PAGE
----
In “Beauty Pearls for Chemo Girls,” authors Marybeth Maida and Debbie Kiederer hope to inspire women undergoing breast cancer treatment to feel as confident, beautiful, and “normal” as their bodies will allow. All-encompassing in its approach, the book features tips from dermatologists, gynecologists, and a host of experts from leading beauty and fashion brands.
A breast cancer survivor herself, Marybeth dealt firsthand with the loss of control anyone experiencing treatment faces. We caught up with her to discuss what inspired her to create such a unique guide for women undergoing chemotherapy.
When were you diagnosed with breast cancer and how long did treatment take?
I discovered a lump in my left breast in September 2004, was diagnosed with bilateral breast cancer and underwent bilateral lumpectomies, six months of chemotherapy, and then double mastectomies and reconstruction. My last breast surgery was in February 2006.
What side effect of chemotherapy surprised you the most?
Gaining a lot of weight due to steroids, breaking out, and losing my eyelashes.
When did you decide you wanted to write this book, and why?
When I lost my eyelashes, the full reality of my situation hit me. I could not find any information as to how to camouflage this condition — I looked like an albino rabbit! And once I realized the type of help I needed was not yet available, I made a vow to the universe that once I was better I would make sure no one ever had to feel as lost and alone as I did then.
You’ve described yourself as feeling lost during treatment. Can you talk about how and why?
I had throughout my life been a professional woman who thought she was in control of her life, and cancer showed me that I had no real control over anything. Not knowing what to do, or where to turn for solutions to the problems chemotherapy created was a very difficult place for me. Writing the book, I learned that one of the biggest issues people under treatment face is this sense of lost control, loss of normalcy, loss of personal power. It is the intent of our book to help women and their caregivers regain some of that sense of normalcy, power, and control over their bodies and spirits.
Why do you think so many cancer patients feel embarrassed by something they can’t control?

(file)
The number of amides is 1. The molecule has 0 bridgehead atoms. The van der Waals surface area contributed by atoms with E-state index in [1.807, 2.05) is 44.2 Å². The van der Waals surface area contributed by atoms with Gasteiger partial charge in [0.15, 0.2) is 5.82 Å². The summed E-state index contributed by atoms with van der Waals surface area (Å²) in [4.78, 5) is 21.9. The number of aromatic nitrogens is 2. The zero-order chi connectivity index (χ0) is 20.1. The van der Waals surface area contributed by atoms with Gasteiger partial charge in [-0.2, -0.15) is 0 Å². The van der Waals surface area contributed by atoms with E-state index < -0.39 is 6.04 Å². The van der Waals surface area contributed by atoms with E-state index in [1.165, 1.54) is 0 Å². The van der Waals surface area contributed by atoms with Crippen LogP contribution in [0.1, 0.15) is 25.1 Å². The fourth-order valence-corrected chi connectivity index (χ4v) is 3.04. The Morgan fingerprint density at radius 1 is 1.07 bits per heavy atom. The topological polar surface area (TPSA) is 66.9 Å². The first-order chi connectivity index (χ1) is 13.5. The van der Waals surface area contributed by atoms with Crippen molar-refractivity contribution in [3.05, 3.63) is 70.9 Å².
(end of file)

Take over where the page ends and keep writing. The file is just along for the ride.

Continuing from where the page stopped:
We place so much focus on appearance — if someone looks sick or weak or too thin or bald, they are perceived as being weak, or afflicted. The physical manifestations of treatment call attention to the patient and in many cases make them feel isolated and different from everyone else, which causes embarrassment and can lead them to further isolation as well as anguish, depression, and despair. We aim to alleviate some of that with the advice of our experts.
How did you meet Debbie, and how did your professions guide the progress of the book?
Debbie and I began working together in the mid-1990s when she was a cosmetics executive and I was a producer at a boutique interactive agency in New York City. Debbie’s contacts inside the cosmetics and fashion industries secured many of the original experts we brought on to interview for the book. My background as a journalist and producer enabled me to successfully identify and interview the experts we wanted to speak with, and being a writer allowed me to pull the hundreds of recorded transcript pages of our interviews into a narrative that was informative and inspiring.
What sorts of experts did you speak to for this guide?
We interviewed 52 experts in the fields of hair care, wig care, skin care, fashion, makeup, oncology, spirituality, integrative or alternative therapies, gynecology, nutrition, and we also related the stories of five cancer survivors who offered their own tips and insights on how to cope.
Were you surprised by how many notable figures jumped at the chance to take part?
All of our experts understood the importance of our project and were eager to participate. It was very gratifying and inspiring to Debbie and me to be so well-received and to be able to amass such an enormous amount of time and information from these very generous and busy people.
What sorts of tips did you feel most strongly about including in the book?
Anything that would reduce fear, increase confidence, and help solve the problems women undergoing chemo faced.
What issues faced by women undergoing chemotherapy deserve more attention than they are getting now?
The fear is huge. Many women are caregivers, or professionals who do not want to let those who depend on them down by not being able to perform as they had before treatment. Women’s personal body issues are also usually not spoken of because we are not, as a culture, taught to speak of issues such as vaginal dryness, gynecological issues, etc. But these are real and we dedicated a chapter, “A Girl Thing,” to this topic. It’s usually one of our most popular stand-alone chapters.
What else can doctors and breast cancer experts do to prepare people for the effects of treatment on their body and appearance?
Medical teams are focused on positive medical outcomes for their patients, which means that many of the issues we address in our book may be considered beyond their scope of care. The best thing any patient can be is fully informed about their disease, treatment, side effects, and prognosis. Doctors and others caring for cancer and chemo patients can help most by simply informing their patients of what is going on and what they can expect. And everyone trying to help a chemo patient make it through can do their part by simply being there, and most importantly, listening without judgment to whatever the patient may need, want, or say.
Learn more about “Beauty Pearls for Chemo Girls” here.